Momentum investing is a system of buying stocks or other securities that have had high returns over the past three to twelve months, and selling those that have had poor returns over the same period. ()
Scholarly studies - some going back to the 19th century - have shown that momentum investing has outperformed the market indices comfortably. One of the best known studies was conducted by Narasimhan Jegadeesh and Sheridan Titman in 1993:
The Journal of Finance, Vol. 48, No. 1. (Mar., 1993), pp. 65-91 :
There are several theories about why it works, of which the tendency for investors to be attracted to fast rising stocks is certainly a factor. At the same time, it is difficult for funds to build momentum portfolios as their participation would drive the prices up even faster, increasing the risk of their topping out immediately. Momentum ETFs do exist - for instance Blackrock's iShares MSCI USA Momentum Factor Index ETF - but these are few and far between. They are not unknown in India either :
If you wish to try this strategy, you need to build a portfolio of at least 15 momentum stocks to reduce risk with diversification. The greatest risk a momentum portfolio faces is a sudden market sell-off, as stocks that have risen the most are often the ones that come down the hardest in a crash.
You should learn more about momentum investing before jumping into it. The following are a couple of book references.
While not calling it momentum investing, William J O'Neil's acclaimed best-seller How to Make Money in Stocks gives considerable weightage to Relative Price Strength Rating in his CANSLIM formula (the L stands for Leader or Laggard).
Note that O'Neill's Relative Strength is not related to the Technical Analysis RSI indicator. Nor does Momentum Investing have anything to do with the Momentum Indicator. Though it is based on price, Momentum Investing is not part of Technical Analysis.
These books can be ordered directly from the links given above.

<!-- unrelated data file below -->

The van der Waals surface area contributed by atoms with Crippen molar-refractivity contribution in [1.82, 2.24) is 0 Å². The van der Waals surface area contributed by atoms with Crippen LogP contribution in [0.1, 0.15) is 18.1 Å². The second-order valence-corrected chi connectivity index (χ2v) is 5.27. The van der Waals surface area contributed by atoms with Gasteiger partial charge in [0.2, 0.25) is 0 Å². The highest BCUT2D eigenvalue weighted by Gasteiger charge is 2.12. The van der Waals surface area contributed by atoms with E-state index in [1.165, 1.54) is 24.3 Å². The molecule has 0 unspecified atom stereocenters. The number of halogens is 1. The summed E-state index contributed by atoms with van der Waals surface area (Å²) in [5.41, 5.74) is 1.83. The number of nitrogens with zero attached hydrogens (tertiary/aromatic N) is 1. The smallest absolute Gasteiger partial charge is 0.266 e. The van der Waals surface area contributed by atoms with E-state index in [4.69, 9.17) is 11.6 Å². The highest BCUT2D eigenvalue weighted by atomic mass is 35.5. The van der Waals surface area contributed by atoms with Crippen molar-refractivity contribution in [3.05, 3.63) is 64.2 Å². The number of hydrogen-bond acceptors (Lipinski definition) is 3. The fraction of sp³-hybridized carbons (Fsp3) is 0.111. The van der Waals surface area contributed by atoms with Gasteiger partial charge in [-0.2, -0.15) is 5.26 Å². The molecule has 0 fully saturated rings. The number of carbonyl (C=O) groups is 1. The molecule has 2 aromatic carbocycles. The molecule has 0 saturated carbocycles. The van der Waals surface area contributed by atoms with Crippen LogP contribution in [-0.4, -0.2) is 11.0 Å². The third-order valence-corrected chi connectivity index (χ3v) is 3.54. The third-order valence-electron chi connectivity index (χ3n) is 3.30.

The first few course batches have already done exercises in momentum investing, and as you can see below their results have comfortably outperformed the benchmark indices. You can join the course any time, and build and observe similar portfolios yourself.
You will also receive computational tools which you can continue to use for making momentum portfolios even after the course - at no additional cost.
|Start Date||Returns||Sensex||Nifty||Nifty 500|
|Batch 1 - Portfolio 1||22 Jan 2021||+46.92%||+10.12%||+12.24%||+17.59%|
|Batch 1 - Portfolio 2||26 Feb 2021||+43.65%||+7.97%||+9.28%||+12.70%|
|Batch 2 - Portfolio 1||05 Apr 2021||+48.94%||+9.49%||+8.50%||+11.70%|
|Batch 2 - Portfolio 2||12 May 2021||+17.03%||+10.54%||+9.76%||+11.18%|
|Batch 3 - Portfolio 1||14 May 2021||+27.36%||+10.45%||+9.90%||+11.76%|
|Batch 3 - Portfolio 2||11 Jun 2021||+16.61%||+2.57%||+2.10%||+2.77%|
|Batch 4 - Portfolio 1||18 Jun 2021||+17.17%||+2.27%||+2.29%||+3.71%|
The returns have been computed by averaging the performances of some 100+ stocks from which participants built their portfolios, and are up to 3 August 2021. The returns vary by participant, but are similar to the ones shown above. The portfolios shown here have been left unchanged from the day they were constructed, while momentum investing does need a more active approach - where the worst performers are periodically replaced.
The latest portfolio mentioned shown was created in June, and so the table represents performances for 3-6 months from the start dates of the portfolios. The course now operates at the individual level - and not batches - so these tables will have to be redesigned to show later portfolios. We plan to do that fairly soon.